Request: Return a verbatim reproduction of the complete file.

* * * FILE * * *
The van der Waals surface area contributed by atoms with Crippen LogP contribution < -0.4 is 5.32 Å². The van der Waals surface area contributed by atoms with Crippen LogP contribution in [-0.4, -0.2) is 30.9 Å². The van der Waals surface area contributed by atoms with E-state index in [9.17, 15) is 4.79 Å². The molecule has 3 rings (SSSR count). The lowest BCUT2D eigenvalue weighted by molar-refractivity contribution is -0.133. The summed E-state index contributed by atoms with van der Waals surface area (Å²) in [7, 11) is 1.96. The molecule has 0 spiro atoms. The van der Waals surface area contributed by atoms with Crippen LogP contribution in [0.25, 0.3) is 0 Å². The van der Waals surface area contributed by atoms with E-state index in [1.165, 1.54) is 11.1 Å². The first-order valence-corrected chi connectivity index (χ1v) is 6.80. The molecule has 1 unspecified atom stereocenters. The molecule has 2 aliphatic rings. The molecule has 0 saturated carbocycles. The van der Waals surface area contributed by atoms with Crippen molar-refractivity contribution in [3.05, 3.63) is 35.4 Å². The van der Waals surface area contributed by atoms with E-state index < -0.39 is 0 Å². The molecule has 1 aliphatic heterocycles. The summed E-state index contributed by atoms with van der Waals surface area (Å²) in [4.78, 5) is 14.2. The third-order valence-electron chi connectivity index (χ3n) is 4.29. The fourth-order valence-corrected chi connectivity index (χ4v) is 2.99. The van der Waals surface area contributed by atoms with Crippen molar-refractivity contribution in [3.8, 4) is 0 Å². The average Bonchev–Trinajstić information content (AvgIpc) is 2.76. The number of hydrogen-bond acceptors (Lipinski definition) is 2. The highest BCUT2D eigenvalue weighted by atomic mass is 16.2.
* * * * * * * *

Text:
The van der Waals surface area contributed by atoms with Crippen LogP contribution < -0.4 is 5.32 Å². The van der Waals surface area contributed by atoms with Crippen LogP contribution in [-0.4, -0.2) is 30.9 Å². The van der Waals surface area contributed by atoms with E-state index in [9.17, 15) is 4.79 Å². The molecule has 3 rings (SSSR count). The lowest BCUT2D eigenvalue weighted by molar-refractivity contribution is -0.133. The summed E-state index contributed by atoms with van der Waals surface area (Å²) in [7, 11) is 1.96. The molecule has 0 spiro atoms. The van der Waals surface area contributed by atoms with Crippen LogP contribution in [0.25, 0.3) is 0 Å². The van der Waals surface area contributed by atoms with E-state index in [1.165, 1.54) is 11.1 Å². The first-order valence-corrected chi connectivity index (χ1v) is 6.80. The molecule has 1 unspecified atom stereocenters. The molecule has 2 aliphatic rings. The molecule has 0 saturated carbocycles. The van der Waals surface area contributed by atoms with Crippen molar-refractivity contribution in [3.05, 3.63) is 35.4 Å². The van der Waals surface area contributed by atoms with E-state index < -0.39 is 0 Å². The molecule has 1 aliphatic heterocycles. The summed E-state index contributed by atoms with van der Waals surface area (Å²) in [4.78, 5) is 14.2. The third-order valence-electron chi connectivity index (χ3n) is 4.29. The fourth-order valence-corrected chi connectivity index (χ4v) is 2.99. The van der Waals surface area contributed by atoms with Crippen molar-refractivity contribution in [3.8, 4) is 0 Å². The average Bonchev–Trinajstić information content (AvgIpc) is 2.76. The number of hydrogen-bond acceptors (Lipinski definition) is 2. The highest BCUT2D eigenvalue weighted by atomic mass is 16.2.